Here’s a very brief history of humorist Harvey Kurtzman’s career: He created the comic book MAD for EC comics in 1952. EC’s publisher, William Gaines, owned MAD outright, and refused to give Kurtzman a percentage. Kurtzman’s new friend, Hugh Hefner (a MAD fan who created Playboy) lured Kurtzman away from MAD by letting Kurtzman launch an expensive color humor magazine for Playboy called Trump. But Hefner shut it down after two issues and Kurtzman was out of a job.
Kurtzman couldn’t go back to MAD, and he never regained his footing. He tried publishing his own magazine, Humbug. It failed. He tried again with a magazine called HELP! It, too, suffered a similar end.
It’s a sad fate for this brilliant humorist and cartoonist, who nurtured the careers of many successful creators, including Robert Crumb, Terry Gilliam, and Art Spiegelman. Crumb, who contributed to Kurtzman’s HELP!, called Kurtzman a “tragic hero.”
Jungle Book was Kurtzman’s attempt to produce an ongoing series of long-form satirical comic stories over which he retained creative control. in 1959 he proposed the idea to paperback publisher Ian Ballantine, who had made a great deal of money publishing MAD paperbacks consisting of reprints of MAD magazine articles (almost all of which were written by Kurtzman). Based on the past success of the MAD paperbacks, Jungle Book would surely be a success, figured Kurtzman and Ballantine. As Denis Kitchen, producer of this new edition of Jungle Book, writes in his essay, “Both men would be very disappointed.”
The original Jungle Book paperback was a commercial flop. Kurtzman, who had a wife and three kids (one of them severely autistic) to support, never earned out his puny $1,500 advance. To add insult to injury, the Ballantine edition was poorly printed on cheap pulp paper, making Kurtzman’s delicate line art and sumptuously varied ink washes look crude and blotchy. He never did another Jungle Book again.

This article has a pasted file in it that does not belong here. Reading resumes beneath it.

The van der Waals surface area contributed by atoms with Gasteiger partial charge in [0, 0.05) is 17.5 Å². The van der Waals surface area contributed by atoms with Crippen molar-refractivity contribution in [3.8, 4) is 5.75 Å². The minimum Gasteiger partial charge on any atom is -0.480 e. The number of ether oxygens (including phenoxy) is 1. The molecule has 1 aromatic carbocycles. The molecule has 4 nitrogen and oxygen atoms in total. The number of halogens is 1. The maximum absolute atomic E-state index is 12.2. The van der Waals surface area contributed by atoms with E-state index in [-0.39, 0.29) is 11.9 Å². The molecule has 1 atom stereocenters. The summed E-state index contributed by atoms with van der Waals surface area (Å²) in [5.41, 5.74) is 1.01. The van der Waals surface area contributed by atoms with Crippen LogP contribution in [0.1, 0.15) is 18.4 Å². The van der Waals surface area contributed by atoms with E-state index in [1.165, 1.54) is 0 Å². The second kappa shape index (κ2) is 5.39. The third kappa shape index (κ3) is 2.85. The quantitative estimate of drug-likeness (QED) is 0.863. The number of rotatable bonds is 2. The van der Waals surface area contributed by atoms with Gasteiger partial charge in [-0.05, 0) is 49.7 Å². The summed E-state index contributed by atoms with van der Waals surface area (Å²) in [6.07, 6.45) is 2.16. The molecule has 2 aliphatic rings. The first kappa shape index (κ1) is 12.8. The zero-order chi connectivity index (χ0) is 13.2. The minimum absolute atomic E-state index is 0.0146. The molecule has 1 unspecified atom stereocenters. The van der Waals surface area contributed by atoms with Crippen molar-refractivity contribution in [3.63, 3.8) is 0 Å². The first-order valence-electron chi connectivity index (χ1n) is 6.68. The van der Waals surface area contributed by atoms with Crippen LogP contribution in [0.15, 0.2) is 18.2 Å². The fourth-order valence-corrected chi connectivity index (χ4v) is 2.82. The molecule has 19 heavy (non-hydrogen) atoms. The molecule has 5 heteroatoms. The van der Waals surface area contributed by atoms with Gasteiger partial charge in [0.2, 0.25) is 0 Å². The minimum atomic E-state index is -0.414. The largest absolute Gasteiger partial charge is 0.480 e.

This 2014 edition, edited and designed by John Lind, is how Jungle Book should have been presented. Kurtzman’s four satirical stories (lampooning popular TV show genres of the era) are a treat to behold. This edition includes great new material, including the aforementioned article by Kitchen, an introduction by Kurtzman protégé Gilbert Shelton (creator of the Fabulous Furry Freak Brothers), another introduction by another protégé, Art Spiegelman, and an interview with cartoonists Peter Poplaski and Robert Crumb about the book. It’s a fitting tribute to a talented, unlucky creative genius.
Jungle Book is the first volume published in the “Essential Kurtzman” series that cartoonist and underground comic book publisher Denis Kitchen launched at Dark Horse.